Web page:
B9 - Folate: Vitamin B9, also known as folate, is naturally occurring in fruits, vegetables, beans and sunflower seeds. Folic acid is a synthetic form of folate and is used to fortify many grains to ensure proper nutrition. Folate deficiency in children can slow growth rate, cause increased irritability and lead to behavioural disorders.


B12 - Cobalamin: Found in meat and dairy products, adequate intake of vitamin B12 ensures proper neural transmission speed and DNA replication. Without this essential nutrient, children may exhibit symptoms like reduced cognitive performance, fatigue and tingle in the hands and feet. Severe deficiency can lead to permanent damage like memory loss and dementia.


As the building blocks of a healthy body, B vitamins have a direct impact on your energy levels, brain function, and cell metabolism. Vitamin B complex helps prevent infections and helps support or promote:

  • cell health

  • growth of red blood cells

  • energy levels

  • good eyesight

  • healthy brain function

  • good digestion

  • healthy appetite

  • proper nerve function

  • hormones and cholesterol production

  • cardiovascular health

  • muscle tone

B vitamins are especially important for women who are pregnant and breastfeeding. These vitamins aid in fetal brain development as well as reduce the risk of birth defects. And for expectant mothers, B vitamins may boost energy levels, ease nausea, and lower the risk of developing preeclampsia. For women, the recommended daily intake is:

  • B-1: 1.1 milligrams (mg)

  • B-2: 1.1 mg

  • B-3: 14 mg NE

  • B-5: 5 mg

  • B-6: 1.3 mg

  • biotin: 30 micrograms (mcg)

  • folic acid: 400 mcg DFE

  • B-12: 2.4 mcg

For men, B vitamins are thought to increase testosterone levels, which naturally decrease with age. They may also help men build muscle and increase strength. However, human studies confirming these claims are lacking. For men, the recommended daily intake is:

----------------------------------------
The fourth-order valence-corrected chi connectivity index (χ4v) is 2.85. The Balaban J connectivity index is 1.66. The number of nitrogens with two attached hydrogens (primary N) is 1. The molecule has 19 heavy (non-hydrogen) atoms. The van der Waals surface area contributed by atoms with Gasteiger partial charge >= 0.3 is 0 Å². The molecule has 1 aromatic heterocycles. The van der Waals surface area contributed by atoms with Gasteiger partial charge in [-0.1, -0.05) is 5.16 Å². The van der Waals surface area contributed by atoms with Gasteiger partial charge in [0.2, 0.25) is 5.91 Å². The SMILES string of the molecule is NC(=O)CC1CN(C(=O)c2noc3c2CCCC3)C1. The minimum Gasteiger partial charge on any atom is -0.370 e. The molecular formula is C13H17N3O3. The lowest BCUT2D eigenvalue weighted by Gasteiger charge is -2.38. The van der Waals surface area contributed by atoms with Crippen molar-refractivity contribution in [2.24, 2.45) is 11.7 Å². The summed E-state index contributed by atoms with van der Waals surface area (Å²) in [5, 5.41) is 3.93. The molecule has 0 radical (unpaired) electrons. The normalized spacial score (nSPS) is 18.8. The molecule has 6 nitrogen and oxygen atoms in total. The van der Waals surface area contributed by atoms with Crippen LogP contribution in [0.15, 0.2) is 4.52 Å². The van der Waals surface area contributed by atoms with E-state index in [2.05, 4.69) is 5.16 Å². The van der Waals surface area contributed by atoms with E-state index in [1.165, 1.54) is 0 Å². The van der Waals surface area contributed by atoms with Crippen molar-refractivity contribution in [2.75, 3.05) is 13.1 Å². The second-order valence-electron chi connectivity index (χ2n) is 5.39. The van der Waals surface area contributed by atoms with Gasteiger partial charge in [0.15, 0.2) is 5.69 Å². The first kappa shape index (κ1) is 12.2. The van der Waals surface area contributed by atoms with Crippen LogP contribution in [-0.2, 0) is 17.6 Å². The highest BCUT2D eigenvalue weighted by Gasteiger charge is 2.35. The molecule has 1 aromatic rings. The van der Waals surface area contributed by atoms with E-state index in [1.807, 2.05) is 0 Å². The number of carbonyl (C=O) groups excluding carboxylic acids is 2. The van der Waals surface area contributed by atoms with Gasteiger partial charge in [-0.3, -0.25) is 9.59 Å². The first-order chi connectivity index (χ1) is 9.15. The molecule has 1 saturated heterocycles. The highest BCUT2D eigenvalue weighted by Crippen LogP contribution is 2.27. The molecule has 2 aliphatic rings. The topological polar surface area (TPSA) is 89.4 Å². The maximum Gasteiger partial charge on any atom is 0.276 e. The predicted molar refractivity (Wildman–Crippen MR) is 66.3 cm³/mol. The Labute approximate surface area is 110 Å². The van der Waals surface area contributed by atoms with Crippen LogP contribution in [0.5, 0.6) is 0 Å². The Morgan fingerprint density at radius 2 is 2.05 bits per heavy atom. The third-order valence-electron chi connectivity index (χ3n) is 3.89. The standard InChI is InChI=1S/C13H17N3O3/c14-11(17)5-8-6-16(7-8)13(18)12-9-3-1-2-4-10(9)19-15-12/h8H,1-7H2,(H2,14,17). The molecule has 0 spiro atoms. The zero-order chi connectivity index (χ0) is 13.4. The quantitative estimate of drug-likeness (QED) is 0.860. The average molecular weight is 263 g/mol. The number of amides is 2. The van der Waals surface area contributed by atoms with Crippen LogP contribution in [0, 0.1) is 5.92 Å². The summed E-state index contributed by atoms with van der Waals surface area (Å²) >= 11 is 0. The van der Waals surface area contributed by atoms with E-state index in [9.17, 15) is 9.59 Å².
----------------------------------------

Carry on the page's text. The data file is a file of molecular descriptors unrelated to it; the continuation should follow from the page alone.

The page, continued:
• B-1: 1.2 mg

  • B-2: 1.3 mg

  • B-3: 16 mg NE

  • B-5: 5 mg

  • B-6: 1.3 mg

  • biotin: 30 mcg

  • folic acid: 400 mcg DFE

  • B-12: 2.4 mcg

Other than folic acid the rest of the B can be taken in excess without many complications and may be beneficial for some types of issues (read here).


However, certain underlying health conditions can prevent your body from properly absorbing vitamin B. You should also talk to your doctor about your vitamin B intake if you have:

  • celiac disease

  • HIV

  • Crohn’s disease

  • alcohol dependence

  • kidney conditions

  • rheumatoid arthritis

  • ulcerative colitis

  • inflammatory bowel disease

The following symptoms may be a sign that you’re not getting enough B vitamins:

  • skin rashes

  • cracks around the mouth

  • scaly skin on the lips

  • swollen tongue

  • fatigue

  • weakness

  • anaemia

  • confusion

  • irritability or depression

  • nausea

  • abdominal cramps

  • diarrhea

  • constipation

  • numbness or tingling in the feet and hands

If you’re experiencing any of these symptoms and aren’t sure why, make an appointment to see our therapist at 360 Wellness Hub. Although it’s possible that you’re experiencing a vitamin B deficiency, these symptoms also overlap with many other underlying conditions. Our doctor can make a diagnosis and advise you on any next steps.


Although, you’re unlikely to get too much vitamin B complex from your diet. That’s because B complex vitamins are water-soluble, they aren’t stored in your body but are excreted in your urine daily. You’re also unlikely to get too much vitamin B if you’re taking any supplementation as directed. That said, overdose is possible — especially if you’re taking a supplement without receiving a deficiency diagnosis from your doctor.


Symptoms of a vitamin B complex overdose include:

  • excessive thirst

  • skin conditions

  • blurry vision

  • abdominal cramps

  • nausea

  • vomiting

  • increased urination

  • diarrhoea

  • skin flushing

The above supplements are really good for a wide range of issues and more specifically essential to brain health. But all these supplements need to be taken with advice from your healthcare therapists.